When the three-year-old tells him to run because the animals about about to eat him, he runs to his mother in terror to be saved from being eaten. Typically, the mother will comfort the two year-old and scold the three-year-old for frightening the younger child with wild animals. The three-year-old does not understand. He protests that he did nothing. From the three-year-old’s point of view, what happened should not have frightened anyone.
That is how pilots feel about passengers. Pilots can’t understand why anything on the flight should have frightened anyone. Like the two-year-old – whose imagination was experienced as reality – anxious passengers may experience the plane plunging when it is not. Imagination, if believed, can be terrifying. To avoid this, what a person has in mind needs to be monitored and critiqued well enough to recognize the imagination mode when it is at work. Imagination and reality may be different. What the anxious flier has in mind needs to not be taken seriously until critique shows it to be from perception, not imagination.
Theory of Mind
Psychologists sometimes say a person, particularly a person who is autistic, lacks theory of mind. A person who lacks theory of mind does not understand that mind exists separate from reality. The person is not aware that every person has a mind which, via perception, produces a likeness of reality. Each of us has a mind that, interpreting sensory perception, constructs an internal representation “in here” of what is “out there.” What is in the mind is a partial representation. Much exists that our senses do not pick up. At no time does any person have a fully accurate representation of what exists. The representational nature of our experience of the world is expressed in Alfred Korzybski’s dictum, “The map is not the territory,” the territory being reality, and the map being what we infer. Korzybski objected to use of the verb “to be.” Because of our limited ability to perceive reality, to say something “is” exaggerates what the person can actually know. If Korzybski were dealing with fear of flying, he might say the statement, “The plane is falling out of the sky,” grossly exaggerates what the person knows. The most a person could correctly say is, “I feel lightheaded.”
The Ability To Monitor And Critique Thought Processes
The ability to reflect on, and to critique, ones own thought processes is not a capability everyone develops. In some families children are taught to think in absolute categories (“safe versus dangerous;” “right versus wrong;” “good versus evil;” “straight versus gay;” “heaven versus hell”). Critique – whether inside the mind or outside the mind – is forbidden. As a result, two important mental abilities remain undeveloped: the ability to critique ones own thinking, and the ability to think outside categorical boxes.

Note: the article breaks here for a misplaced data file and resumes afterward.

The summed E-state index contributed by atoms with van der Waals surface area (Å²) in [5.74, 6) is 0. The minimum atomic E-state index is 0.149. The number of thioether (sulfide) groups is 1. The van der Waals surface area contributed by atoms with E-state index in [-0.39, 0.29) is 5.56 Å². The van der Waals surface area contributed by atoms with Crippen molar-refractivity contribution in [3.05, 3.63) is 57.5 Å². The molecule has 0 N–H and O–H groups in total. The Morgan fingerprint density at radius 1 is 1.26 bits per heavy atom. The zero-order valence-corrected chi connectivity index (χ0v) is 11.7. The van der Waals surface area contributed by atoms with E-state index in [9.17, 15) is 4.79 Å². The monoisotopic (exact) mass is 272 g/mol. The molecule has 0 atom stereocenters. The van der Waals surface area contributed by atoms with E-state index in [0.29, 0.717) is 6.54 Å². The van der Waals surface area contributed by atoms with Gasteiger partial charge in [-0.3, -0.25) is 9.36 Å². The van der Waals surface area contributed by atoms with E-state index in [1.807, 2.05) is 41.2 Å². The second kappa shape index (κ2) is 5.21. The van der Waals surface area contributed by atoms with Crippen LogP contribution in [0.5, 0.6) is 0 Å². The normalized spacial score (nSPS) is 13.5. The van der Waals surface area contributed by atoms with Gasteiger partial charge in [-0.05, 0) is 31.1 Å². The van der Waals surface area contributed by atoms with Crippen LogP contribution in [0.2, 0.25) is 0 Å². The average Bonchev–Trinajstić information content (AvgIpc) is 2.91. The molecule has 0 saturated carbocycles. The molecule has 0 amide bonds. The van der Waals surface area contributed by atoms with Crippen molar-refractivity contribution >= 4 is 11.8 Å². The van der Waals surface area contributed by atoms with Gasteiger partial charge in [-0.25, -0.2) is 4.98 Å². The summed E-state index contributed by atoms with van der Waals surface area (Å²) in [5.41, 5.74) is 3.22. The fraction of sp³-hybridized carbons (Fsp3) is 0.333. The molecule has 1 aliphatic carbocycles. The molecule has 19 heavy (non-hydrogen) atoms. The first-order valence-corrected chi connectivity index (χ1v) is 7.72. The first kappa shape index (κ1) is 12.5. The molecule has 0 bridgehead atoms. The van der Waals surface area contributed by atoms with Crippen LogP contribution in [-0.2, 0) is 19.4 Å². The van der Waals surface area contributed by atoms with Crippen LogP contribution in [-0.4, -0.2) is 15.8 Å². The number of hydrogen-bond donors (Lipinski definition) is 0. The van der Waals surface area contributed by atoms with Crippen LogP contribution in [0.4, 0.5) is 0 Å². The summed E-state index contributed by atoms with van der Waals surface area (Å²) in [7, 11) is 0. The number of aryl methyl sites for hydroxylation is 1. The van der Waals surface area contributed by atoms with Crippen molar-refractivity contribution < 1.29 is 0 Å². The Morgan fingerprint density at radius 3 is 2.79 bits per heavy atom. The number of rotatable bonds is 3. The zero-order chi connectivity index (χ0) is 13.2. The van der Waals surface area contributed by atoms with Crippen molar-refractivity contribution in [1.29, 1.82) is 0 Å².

This lack of development introduces two vulnerabilities: inability to accept extremely high levels of safety as adequate; and inability to critique and correct thought processes.
According to statistics from 2007 to 2012, the chance of fatality when boarding a flight in the U.S. is one in forty-five million. Just as a well-developed three-year-old mind can grasp the real and the imaginary simultaneously, we as adults need to maintain — simultaneously — awareness of the two parts of any fraction, the numerator and the denominator. The two parts of the statistics fraction are:
• one, and
• forty-five million
Some persons cannot hold these two parts simultaneously in mind. Other can, but not when stress hormones are building up. For a person who easily critiques what he or she has in mind, it takes a lot of stress hormones to lose the ability to critique what is going on. But for a person who grew up in a family where thinking was absolute (right versus wrong, good versus evil, friend versus foe, safe versus dangerous), it takes only a small amount of stress hormones (or alcohol) to lose the ability to regard relative safety – no matter how high – as acceptable.
When the person looks at the forty-five million part of the fraction, there is no emotional reaction. The number one represents the likelihood of fatality. But, the person who cannot grasp statistics as a mathematical abstraction, deals with the number one concretely; he pictures one plane crash. If pictured vividly enough, the amygdala reacts and releases stress hormones. Stress hormones keep the mind focused on the crash. Since the person’s mind is fixed – not the forty-five million successful flights, but onto an image of a crash. Thus, the person’s logic extracts the idea that the plane he or she boards will crash.
Considering airline statistics is like pretending about wild animals. Statistics are abstract. Pretending is abstract. An anxious flier may object, “But planes do crash.” Yes, and wild animals do exist. The fact that planes crash does not mean yours will. The fact that wild animals exist does not mean you will be killed by one.
Could a wild animal escape from the zoo and get in your back yard? Is it possible? Yes. Could the plane you get on crash? Is it possible? Yes. Though both situations are possible, both are extremely unlikely. Of the two threats, the wild animal and the plane, there is relatively little difference. On average, one person a year is killed by a mountain lion, 3 by bulls, 20 by a horse, and about 31 a year by dogs.
An anxious flier thinking about a crash, is like a two-year old pretending about wild animals. Imagination causes feelings. Feelings – if intense enough – can cause most of us to forget we are dealing imagination.